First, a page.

Flexibility is becoming increasingly important in the workplace. As Millennials and younger generations enter the workforce, flexibility is one of the key criteria they consider when choosing prospective employers. In a recent study by Workplace Trends, 75 percent of employees listed work-life balance as their top priority. In the war for talent, many companies are using it as a selling point to recruit skilled employees.
It's fortunate then that advancements in technology like mobile devices and the cloud have made this all possible. According to one survey by Plantronics, workers who have those options are 12 percent more satisfied with their positions and 40 percent more likely to be innovative employees.
This increased accessibility is a double edged sword though. For many business people I know, technology has transformed the 9 to 5 job into a 24/7 one. This change is causing some to feel constantly plugged in to the office, making it harder to separate work and personal time. Despite the growing value of flexibility in the workplace, the expectations of some managers may conflict with the work-life balance expectations of their employees.
How can organizations balance managers' expectations with the increasing importance of workplace flexibility?
In many organizations, employees and managers have different ideas of what work-life balance actually means. In the aforementioned workplace flexibility study, nearly 67 percent of company leaders thought their employees had a balanced work and life. However, when employees responded, only 45 percent agreed with them.
It is difficult for any organization to claim that they have flexibility when their upper management and lower-level employees have opposing conceptions about whether balance is actually occurring. This is why successful workplace flexibility programs need to have transparency.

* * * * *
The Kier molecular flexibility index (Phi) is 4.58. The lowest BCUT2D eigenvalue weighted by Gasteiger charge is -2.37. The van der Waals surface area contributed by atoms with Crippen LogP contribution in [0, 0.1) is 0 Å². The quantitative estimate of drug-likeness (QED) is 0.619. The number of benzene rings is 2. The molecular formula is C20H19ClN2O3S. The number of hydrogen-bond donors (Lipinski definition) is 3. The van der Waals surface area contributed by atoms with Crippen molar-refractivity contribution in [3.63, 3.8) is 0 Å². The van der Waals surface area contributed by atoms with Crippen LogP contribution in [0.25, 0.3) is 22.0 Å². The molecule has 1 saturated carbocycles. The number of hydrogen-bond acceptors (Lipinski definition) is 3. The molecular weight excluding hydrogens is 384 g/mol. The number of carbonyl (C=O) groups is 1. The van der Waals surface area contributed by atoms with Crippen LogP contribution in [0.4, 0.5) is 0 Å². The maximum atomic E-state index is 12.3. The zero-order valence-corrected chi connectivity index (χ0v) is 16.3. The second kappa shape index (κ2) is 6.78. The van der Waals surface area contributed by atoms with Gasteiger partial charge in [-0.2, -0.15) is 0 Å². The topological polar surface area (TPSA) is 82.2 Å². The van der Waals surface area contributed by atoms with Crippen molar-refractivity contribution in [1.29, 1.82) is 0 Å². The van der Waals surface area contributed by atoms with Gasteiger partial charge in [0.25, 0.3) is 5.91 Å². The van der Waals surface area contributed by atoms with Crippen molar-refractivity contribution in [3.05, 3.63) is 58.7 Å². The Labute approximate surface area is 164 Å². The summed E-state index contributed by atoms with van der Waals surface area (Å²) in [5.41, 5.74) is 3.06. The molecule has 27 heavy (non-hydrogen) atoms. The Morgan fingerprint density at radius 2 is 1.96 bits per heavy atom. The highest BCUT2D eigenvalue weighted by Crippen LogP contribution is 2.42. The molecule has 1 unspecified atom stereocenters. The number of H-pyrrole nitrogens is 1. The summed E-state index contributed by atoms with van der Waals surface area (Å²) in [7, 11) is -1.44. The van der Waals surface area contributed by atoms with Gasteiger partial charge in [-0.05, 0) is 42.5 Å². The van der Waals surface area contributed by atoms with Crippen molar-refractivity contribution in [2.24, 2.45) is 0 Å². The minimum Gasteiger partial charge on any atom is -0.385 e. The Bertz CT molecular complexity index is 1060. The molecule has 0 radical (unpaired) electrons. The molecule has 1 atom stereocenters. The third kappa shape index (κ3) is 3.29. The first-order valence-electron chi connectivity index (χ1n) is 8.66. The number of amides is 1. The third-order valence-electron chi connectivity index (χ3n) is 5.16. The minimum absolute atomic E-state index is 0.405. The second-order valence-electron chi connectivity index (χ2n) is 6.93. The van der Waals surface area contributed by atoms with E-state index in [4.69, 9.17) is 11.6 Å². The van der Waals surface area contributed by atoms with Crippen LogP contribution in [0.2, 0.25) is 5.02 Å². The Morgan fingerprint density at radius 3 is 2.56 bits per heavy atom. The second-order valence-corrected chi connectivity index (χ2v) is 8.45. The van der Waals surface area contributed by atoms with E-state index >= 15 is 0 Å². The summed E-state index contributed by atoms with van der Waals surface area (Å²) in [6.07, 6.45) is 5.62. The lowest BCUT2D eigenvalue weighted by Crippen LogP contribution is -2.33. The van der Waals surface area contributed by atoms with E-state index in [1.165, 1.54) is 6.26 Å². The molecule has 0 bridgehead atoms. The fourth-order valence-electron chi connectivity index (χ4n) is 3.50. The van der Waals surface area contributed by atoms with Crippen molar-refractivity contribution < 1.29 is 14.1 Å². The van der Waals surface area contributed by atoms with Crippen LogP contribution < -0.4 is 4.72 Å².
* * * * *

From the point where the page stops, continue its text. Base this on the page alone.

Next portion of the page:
Programs that are documented with specific rules and times for in and out-of-office hours can help. All employees, whether upper management or lower-level, should play a role in forming those programs. Everyone involved should revisit them and continuously define exactly what work-life balance looks like at their organization to avoid any disconnect.
For some, it may not be possible or even the best solution to keep work life and personal life completely separate. To help with this, Many organizations have started giving their employees work time to devote specifically to a side project of their choosing.
Personal projects give individuals more freedom to decide not only on where or when they work, but also how and what they work on. Projects can give employees a break from their typical routine, so that when they return to their primary duties, they are more refreshed.
Thanks to mobile devices, it seems like it is nearly impossible to escape work. The workplace flexibility study I mentioned earlier found that 65 percent of managers expect their employees to be available outside of the office. This doesn't sound very flexible on their part. However, it may be opening doors to alternative work arrangements that may help certain employees be more productive.
For example, some companies are moving away from the typical 9 to 5 workday and giving their employees other options. Many companies are giving their employees the option to work remotely from anywhere they want and are now even implementing four-day workweeks.
Simply giving workers some flexible hours can boost work-life balance. For instance, organizations may allow their employees a certain number of "work-from-home" days throughout the year. With the help of mobile devices, they can also track the number of hours logged outside of work and put it towards the work week, helping to prevent employees from becoming overworked and managers from feeling disconnected.
Not only do employees and managers think differently about work-life balance, but so do companies in general. There are no hard and fast rules for business leaders planning out different ways help employees stay on task, all while technology provides new options for flexibility. Therefore, companies should design workplace flexibility programs specifically catered to their staffs. Employees will be more likely to succeed and stay productive than if they work at companies that don't embrace flexibility in the workplace.